With the Jewish Hannukah holiday only a few weeks away, many Jews in the Middle East and elsewhere are anxiously waiting to eat sufganiot (jelly doughnuts) and searching their closets and cupboards for their Hannukah menorahs. In case they can’t be found, here is a roundup of a few upcycled and sustainable menorahs made by Israeli designers (such as Gad Charny’s clothespin menorah, seen above).
Charny used clothespins to create this menorah, and made a few different versions. (If you’re feeling crafty, you could try making your own either out of clothespins or other readily available materials that you have lying around at home.)
Repurposing multiple solitary candlesticks that had lost their mates, the menorah above made by Reddish Studio renders the candlesticks functional as part of an ensemble again. While this version only has 7 candlesticks, it could be easily expanded and adapted to suit the requirements of a Hannukah menorah.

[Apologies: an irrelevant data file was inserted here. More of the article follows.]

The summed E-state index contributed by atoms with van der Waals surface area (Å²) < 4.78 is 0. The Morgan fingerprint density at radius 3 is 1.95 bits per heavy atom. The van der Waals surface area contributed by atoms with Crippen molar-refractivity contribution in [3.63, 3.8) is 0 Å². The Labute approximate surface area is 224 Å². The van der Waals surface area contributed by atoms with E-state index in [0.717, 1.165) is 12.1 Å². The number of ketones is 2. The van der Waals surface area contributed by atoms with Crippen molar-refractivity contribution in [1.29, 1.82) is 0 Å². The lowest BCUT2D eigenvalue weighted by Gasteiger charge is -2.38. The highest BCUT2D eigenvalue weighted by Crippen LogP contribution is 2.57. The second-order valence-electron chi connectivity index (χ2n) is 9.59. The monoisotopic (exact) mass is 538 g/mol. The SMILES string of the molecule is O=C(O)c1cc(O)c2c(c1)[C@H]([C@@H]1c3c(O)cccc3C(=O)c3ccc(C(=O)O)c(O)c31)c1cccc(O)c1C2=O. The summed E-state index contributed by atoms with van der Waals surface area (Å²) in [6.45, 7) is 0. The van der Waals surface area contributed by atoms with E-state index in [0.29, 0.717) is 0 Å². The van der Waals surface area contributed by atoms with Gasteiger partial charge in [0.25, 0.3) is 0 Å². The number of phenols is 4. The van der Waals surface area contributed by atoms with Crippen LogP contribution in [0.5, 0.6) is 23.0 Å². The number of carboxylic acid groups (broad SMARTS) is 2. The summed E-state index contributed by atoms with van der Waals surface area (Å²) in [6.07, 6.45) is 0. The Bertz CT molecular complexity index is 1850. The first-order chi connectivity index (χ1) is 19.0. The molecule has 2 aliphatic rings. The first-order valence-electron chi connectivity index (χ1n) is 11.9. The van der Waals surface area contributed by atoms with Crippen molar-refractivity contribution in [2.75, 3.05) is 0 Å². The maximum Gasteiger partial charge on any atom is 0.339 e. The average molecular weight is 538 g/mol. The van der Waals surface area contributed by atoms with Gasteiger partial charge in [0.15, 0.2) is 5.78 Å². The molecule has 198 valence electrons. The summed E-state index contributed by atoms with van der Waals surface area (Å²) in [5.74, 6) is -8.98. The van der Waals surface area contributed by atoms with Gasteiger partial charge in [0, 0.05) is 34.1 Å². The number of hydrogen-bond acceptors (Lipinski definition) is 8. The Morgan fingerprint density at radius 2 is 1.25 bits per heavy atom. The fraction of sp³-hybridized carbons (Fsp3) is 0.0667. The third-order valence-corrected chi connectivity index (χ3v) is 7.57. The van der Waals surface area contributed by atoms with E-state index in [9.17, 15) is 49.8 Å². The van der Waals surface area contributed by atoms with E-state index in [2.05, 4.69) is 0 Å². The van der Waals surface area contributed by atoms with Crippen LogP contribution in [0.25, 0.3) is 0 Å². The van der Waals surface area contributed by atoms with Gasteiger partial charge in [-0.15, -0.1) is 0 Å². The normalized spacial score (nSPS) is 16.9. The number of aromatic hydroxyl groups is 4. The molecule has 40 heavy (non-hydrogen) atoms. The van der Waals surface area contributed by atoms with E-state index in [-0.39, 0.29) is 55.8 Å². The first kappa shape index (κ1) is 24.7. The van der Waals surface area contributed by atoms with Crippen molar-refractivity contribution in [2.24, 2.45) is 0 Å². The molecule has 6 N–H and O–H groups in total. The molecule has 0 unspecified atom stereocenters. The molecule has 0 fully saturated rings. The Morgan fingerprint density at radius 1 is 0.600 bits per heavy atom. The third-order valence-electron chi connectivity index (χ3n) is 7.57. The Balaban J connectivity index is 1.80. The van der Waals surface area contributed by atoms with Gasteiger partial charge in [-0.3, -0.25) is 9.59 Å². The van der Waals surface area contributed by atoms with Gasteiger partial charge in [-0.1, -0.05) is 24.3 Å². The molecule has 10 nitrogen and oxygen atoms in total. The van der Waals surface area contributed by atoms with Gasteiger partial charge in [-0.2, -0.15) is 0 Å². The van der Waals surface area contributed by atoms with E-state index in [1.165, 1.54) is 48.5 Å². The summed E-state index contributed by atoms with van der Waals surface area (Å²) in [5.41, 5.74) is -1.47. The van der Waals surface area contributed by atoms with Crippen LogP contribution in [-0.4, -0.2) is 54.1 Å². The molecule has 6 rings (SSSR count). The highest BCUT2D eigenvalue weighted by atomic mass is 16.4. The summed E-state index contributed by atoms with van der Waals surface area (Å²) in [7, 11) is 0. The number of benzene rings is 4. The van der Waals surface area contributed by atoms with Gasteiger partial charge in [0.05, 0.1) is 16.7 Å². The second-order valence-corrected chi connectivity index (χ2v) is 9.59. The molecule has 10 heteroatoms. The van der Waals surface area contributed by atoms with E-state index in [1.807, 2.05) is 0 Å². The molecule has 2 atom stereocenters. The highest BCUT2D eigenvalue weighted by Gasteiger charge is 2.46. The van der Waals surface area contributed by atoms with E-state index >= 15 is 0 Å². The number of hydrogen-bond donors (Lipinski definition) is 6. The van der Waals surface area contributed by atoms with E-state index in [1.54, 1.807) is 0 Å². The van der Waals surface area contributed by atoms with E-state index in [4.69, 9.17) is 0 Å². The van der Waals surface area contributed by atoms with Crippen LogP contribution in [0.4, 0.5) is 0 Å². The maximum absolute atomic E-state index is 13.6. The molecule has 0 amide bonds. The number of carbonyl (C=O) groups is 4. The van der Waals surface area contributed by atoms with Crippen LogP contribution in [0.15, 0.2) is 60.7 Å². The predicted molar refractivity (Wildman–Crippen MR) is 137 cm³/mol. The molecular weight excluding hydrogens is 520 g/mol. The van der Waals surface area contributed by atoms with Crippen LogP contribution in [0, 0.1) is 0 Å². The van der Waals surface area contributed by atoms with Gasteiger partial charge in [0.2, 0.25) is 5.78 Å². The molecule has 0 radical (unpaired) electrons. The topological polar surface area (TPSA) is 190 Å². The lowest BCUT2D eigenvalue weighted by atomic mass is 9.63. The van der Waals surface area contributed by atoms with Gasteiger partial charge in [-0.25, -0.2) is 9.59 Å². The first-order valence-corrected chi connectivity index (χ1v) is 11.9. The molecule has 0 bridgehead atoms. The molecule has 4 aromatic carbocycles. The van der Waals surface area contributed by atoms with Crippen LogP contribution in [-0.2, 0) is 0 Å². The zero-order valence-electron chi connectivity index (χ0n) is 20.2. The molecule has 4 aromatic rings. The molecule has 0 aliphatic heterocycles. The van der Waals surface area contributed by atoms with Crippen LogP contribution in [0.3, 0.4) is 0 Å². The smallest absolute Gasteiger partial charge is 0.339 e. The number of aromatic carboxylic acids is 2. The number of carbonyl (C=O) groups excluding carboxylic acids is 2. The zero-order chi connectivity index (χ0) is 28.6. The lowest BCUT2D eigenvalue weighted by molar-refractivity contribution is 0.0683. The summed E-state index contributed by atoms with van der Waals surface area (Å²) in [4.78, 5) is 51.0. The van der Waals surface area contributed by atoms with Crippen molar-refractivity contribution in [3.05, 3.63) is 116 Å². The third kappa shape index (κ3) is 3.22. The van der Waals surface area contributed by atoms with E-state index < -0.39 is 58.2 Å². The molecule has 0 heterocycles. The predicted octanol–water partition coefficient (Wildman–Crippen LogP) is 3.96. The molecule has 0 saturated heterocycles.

If energy efficiency is what you look for in a menorah, you might consider Cygalle Shapiro’s tomato-powered LED lamp. It may be difficult to make on your own or obtain, but it’s the most organic (and delicious) lamp design that we’ve seen.
If you like your menorahs to have a less finished look, we suggest Godspeed’s Trash Candleholder, a set of candlesticks made from trashed and reclaimed wood.
The candlesticks to the left are currently only suited for two candles, but you could either request that Godspeed make you another one (they make all their items by hand in a single hour or less) or attempt to make a similar one yourself from scraps at home.
Menorahs can be made creatively and sustainably in unlimited ways. Below, another version of Gad Charny’s clothespin menorah sheds some more light on the matter.